Funeral Flowers

When your best friend dies, the flowers you both loved doesn’t change.
The days are liquid. You don’t wave, you sink. Some days you drown. Sometimes, simply sitting at the bottom of the pool.
The flowers you loved doesn’t change, neither do your nicknames. No one said them quite how you liked it, the letters softened like through a mouthful of fairyfloss, gossamers of stories that spun out that one summer afternoon the parents still don’t know about. There is no mirth, no turning of the sound to savour the taste, the memories. They say it like a weight, like something to be spat out, flecked with harsh syllables. Like having that one flavour candy you can’t stand. You never told no one else about that, did you? After a while, you ask them all to stop and they look like they’re confused or upset or, worst of all, understanding. As if they could see you addicted to the fingers pushing into bruises, peeling scabs off to feel some part of yourself if only to remind yourself it was there. Those where what you could severe, but you still go the same way to school – the overfilled buses, train stations. That one elevator that always broke and forced you both lug your band instruments upstairs Tuesday afternoons. They are kaleidoscopes of features, of movement. Sometimes, you see ghosts. The way a jumper is worn too big, the swath of dark hair at around the correct height, laughter bright and clear on the train and it hits. You aren’t prepared. There is no preparation for these disasters, for tsunami triggered by the smallest shift, for the aftermath, all the bodies afloat. You throw yourself onto the train, not your train, not your dead best friend but someone you don’t recognise, and the worst part is when you don’t recognise the crying drowned shipwreck tossed by grief onto some foreign land reflected in their eyes. All you recognise is how they had laughed and how it ruptured your oceans, all that salt and warmth dripping down your face.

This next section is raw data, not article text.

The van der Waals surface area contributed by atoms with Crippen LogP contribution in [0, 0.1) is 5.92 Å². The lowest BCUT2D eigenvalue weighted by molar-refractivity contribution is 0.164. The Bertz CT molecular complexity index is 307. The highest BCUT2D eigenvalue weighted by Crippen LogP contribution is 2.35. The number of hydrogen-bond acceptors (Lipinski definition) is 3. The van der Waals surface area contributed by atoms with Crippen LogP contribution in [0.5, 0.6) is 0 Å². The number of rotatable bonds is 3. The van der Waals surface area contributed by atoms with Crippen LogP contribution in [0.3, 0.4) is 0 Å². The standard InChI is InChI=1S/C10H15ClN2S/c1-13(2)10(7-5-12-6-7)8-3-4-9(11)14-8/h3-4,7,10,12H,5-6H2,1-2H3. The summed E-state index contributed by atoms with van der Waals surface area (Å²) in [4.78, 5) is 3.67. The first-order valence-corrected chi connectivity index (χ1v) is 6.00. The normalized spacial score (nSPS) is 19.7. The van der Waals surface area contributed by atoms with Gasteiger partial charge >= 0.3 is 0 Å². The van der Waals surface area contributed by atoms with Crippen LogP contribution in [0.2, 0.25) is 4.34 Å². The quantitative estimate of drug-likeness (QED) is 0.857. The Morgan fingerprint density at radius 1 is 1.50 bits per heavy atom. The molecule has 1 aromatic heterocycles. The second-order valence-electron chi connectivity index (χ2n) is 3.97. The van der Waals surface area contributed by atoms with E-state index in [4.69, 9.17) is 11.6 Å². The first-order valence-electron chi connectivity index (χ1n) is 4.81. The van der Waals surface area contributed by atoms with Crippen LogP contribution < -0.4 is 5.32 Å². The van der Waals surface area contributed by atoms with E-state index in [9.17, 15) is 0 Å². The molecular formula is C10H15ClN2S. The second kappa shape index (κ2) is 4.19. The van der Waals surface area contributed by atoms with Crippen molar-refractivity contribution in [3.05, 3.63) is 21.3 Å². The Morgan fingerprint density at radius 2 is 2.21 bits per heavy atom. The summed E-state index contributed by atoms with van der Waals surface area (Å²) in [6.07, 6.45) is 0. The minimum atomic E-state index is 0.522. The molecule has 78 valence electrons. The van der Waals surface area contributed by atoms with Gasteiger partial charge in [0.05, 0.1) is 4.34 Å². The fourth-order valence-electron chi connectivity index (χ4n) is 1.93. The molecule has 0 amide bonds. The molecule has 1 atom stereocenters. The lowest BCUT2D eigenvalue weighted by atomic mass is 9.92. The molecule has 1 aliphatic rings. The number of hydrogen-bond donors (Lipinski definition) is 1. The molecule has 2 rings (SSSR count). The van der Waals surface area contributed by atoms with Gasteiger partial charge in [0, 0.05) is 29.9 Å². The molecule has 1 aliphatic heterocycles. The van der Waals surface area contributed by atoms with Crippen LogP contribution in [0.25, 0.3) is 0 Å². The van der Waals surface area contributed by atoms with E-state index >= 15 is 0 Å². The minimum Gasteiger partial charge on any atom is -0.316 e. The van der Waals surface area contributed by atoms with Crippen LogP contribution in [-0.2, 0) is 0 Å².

So you go home, you look for solace. The drawings and cards, all your pictures stare back. All the birthdays, aimless days, going here and here and here. You could pack them. You could leave them, a mausoleum for the pieces left unburied. You make them sacred, palmed like wordless litanies. You could burn them with a vengeance. You couldn’t do any of that. Instead, you fall asleep amid a pond of it, the polaroids, the secret messages rippling out from your curled person. You try floating – reading, walks. Somedays, you listen to music. One day, perhaps, you’ll make peace with the possessions, no longer possessed. You’ll hum to the song and hear only a melody, not the devastation of storms. You’ll see a picture, and see only a picture. You’ll learn to float.
But after they die, the flowers you’d loved remain.
Remember to bring some of our favourites for the funeral.

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